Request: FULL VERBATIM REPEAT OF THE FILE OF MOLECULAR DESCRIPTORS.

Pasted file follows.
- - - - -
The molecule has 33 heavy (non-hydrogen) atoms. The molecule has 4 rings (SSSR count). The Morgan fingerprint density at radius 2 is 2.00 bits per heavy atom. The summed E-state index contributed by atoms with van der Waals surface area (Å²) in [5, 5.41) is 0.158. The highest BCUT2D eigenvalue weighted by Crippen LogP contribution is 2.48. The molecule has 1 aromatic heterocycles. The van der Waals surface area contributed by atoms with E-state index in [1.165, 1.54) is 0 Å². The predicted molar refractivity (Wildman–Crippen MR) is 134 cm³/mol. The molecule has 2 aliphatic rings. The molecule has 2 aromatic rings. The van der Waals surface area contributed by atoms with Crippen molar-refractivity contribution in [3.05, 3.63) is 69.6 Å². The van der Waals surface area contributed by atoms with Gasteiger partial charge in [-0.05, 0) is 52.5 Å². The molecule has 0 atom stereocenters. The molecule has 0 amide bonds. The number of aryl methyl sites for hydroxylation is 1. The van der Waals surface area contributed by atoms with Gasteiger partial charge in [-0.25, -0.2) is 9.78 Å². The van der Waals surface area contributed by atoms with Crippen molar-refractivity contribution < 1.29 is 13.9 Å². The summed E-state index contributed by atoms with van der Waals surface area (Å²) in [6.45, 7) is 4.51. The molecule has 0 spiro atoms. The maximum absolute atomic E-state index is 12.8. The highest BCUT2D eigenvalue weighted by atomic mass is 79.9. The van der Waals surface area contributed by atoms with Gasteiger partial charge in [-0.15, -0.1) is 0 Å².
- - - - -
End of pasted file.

The molecule has 33 heavy (non-hydrogen) atoms. The molecule has 4 rings (SSSR count). The Morgan fingerprint density at radius 2 is 2.00 bits per heavy atom. The summed E-state index contributed by atoms with van der Waals surface area (Å²) in [5, 5.41) is 0.158. The highest BCUT2D eigenvalue weighted by Crippen LogP contribution is 2.48. The molecule has 1 aromatic heterocycles. The van der Waals surface area contributed by atoms with E-state index in [1.165, 1.54) is 0 Å². The predicted molar refractivity (Wildman–Crippen MR) is 134 cm³/mol. The molecule has 2 aliphatic rings. The molecule has 2 aromatic rings. The van der Waals surface area contributed by atoms with Crippen molar-refractivity contribution in [3.05, 3.63) is 69.6 Å². The van der Waals surface area contributed by atoms with Gasteiger partial charge in [-0.05, 0) is 52.5 Å². The molecule has 0 atom stereocenters. The molecule has 0 amide bonds. The number of aryl methyl sites for hydroxylation is 1. The van der Waals surface area contributed by atoms with Gasteiger partial charge in [-0.25, -0.2) is 9.78 Å². The van der Waals surface area contributed by atoms with Crippen molar-refractivity contribution < 1.29 is 13.9 Å². The summed E-state index contributed by atoms with van der Waals surface area (Å²) in [6.45, 7) is 4.51. The molecule has 0 spiro atoms. The maximum absolute atomic E-state index is 12.8. The highest BCUT2D eigenvalue weighted by atomic mass is 79.9. The van der Waals surface area contributed by atoms with Gasteiger partial charge in [-0.15, -0.1) is 0 Å².